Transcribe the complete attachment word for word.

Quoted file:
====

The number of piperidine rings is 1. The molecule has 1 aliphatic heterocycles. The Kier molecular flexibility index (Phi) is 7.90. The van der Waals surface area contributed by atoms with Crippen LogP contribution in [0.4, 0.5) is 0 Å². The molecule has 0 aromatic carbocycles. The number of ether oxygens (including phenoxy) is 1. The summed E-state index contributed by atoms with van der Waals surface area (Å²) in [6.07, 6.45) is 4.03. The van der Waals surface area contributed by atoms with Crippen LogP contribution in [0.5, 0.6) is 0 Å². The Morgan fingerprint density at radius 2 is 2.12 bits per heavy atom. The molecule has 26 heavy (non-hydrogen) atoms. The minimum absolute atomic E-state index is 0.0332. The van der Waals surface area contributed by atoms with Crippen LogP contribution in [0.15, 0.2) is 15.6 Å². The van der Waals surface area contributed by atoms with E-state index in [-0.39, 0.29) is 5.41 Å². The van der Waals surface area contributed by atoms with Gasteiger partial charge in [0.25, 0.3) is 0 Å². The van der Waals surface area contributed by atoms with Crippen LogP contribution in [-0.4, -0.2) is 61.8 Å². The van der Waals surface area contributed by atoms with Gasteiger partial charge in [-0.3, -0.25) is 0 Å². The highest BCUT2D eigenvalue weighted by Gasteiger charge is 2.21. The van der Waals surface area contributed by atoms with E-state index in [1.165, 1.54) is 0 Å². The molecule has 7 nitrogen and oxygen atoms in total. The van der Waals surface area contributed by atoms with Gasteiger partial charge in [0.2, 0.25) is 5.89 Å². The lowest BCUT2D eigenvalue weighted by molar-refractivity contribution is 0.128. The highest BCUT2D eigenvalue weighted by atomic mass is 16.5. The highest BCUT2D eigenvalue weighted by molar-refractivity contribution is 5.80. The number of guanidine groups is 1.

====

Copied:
The number of piperidine rings is 1. The molecule has 1 aliphatic heterocycles. The Kier molecular flexibility index (Phi) is 7.90. The van der Waals surface area contributed by atoms with Crippen LogP contribution in [0.4, 0.5) is 0 Å². The molecule has 0 aromatic carbocycles. The number of ether oxygens (including phenoxy) is 1. The summed E-state index contributed by atoms with van der Waals surface area (Å²) in [6.07, 6.45) is 4.03. The van der Waals surface area contributed by atoms with Crippen LogP contribution in [0.5, 0.6) is 0 Å². The Morgan fingerprint density at radius 2 is 2.12 bits per heavy atom. The molecule has 26 heavy (non-hydrogen) atoms. The minimum absolute atomic E-state index is 0.0332. The van der Waals surface area contributed by atoms with Crippen LogP contribution in [0.15, 0.2) is 15.6 Å². The van der Waals surface area contributed by atoms with E-state index in [-0.39, 0.29) is 5.41 Å². The van der Waals surface area contributed by atoms with Gasteiger partial charge in [0.25, 0.3) is 0 Å². The van der Waals surface area contributed by atoms with Crippen LogP contribution in [-0.4, -0.2) is 61.8 Å². The van der Waals surface area contributed by atoms with Gasteiger partial charge in [-0.3, -0.25) is 0 Å². The highest BCUT2D eigenvalue weighted by Gasteiger charge is 2.21. The van der Waals surface area contributed by atoms with E-state index in [1.165, 1.54) is 0 Å². The molecule has 7 nitrogen and oxygen atoms in total. The van der Waals surface area contributed by atoms with Gasteiger partial charge in [0.2, 0.25) is 5.89 Å². The lowest BCUT2D eigenvalue weighted by molar-refractivity contribution is 0.128. The highest BCUT2D eigenvalue weighted by atomic mass is 16.5. The highest BCUT2D eigenvalue weighted by molar-refractivity contribution is 5.80. The number of guanidine groups is 1.